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Date Permissions Signed


Date of Award


Document Type

Masters Thesis

Degree Name

Master of Arts (MA)



First Advisor

Leonard, Kevin Allen, 1964-

Second Advisor

Kennedy, Kathleen, 1963-

Third Advisor

Neem, Johann N.


At the height of the Cold War, films and books that focused on anticommunist themes used depictions of communism as a way to promote a certain understanding of the roles of men and women in the post-war United States. The end of World War Two caused a reconfiguration of American society, providing a context in which cultural productions, such as these anticommunist Cold War narratives, could provide competing interpretations for what this transformation of society meant for men and women's roles in the United States. These films and books collectively construct an ideology that idolized the family as the most important unit of American life. At the same time, they condemned men who focused on work life instead of the family, in particular expressing the view that modern society turns men in conformists and effeminizes them. In the case of women, these narratives praised strong women who were wives, but stigmatized unmarried women who showed independence. This response to the changes in post-war America was one of a range of responses, but an important one. By exploring the relationship between anticommunism and a critique of gender, we better understand the nature of the Cold War, and how it was focused not only on political battles but also cultural ones concerning gender roles.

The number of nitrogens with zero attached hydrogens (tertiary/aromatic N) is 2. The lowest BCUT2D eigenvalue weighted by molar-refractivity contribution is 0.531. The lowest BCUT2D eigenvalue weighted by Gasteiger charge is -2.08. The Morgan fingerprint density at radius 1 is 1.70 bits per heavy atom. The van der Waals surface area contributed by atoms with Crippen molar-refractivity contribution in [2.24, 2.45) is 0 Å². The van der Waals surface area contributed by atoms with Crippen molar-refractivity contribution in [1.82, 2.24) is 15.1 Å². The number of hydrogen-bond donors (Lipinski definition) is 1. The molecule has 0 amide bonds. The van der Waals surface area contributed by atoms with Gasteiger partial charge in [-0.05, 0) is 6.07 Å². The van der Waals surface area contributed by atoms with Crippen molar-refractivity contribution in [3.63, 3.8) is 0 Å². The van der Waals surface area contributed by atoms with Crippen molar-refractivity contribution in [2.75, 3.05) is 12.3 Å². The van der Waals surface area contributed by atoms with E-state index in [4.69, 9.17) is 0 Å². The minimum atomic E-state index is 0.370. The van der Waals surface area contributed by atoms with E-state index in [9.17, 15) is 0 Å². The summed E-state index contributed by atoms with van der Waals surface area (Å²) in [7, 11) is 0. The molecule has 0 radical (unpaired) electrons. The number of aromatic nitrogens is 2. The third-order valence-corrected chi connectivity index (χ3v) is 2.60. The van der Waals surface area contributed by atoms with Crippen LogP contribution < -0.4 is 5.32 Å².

Western Washington University

OCLC Number


Subject – LCSH

Cold War--Social aspects--United States; Cold War in literature--History--20th century; Cold War in motion pictures--History--20th century; Women--United States--History--20th century; Men--United States--History--20th century; Masculinity--United States; Femininity--United States

Geographic Coverage

United States




masters theses




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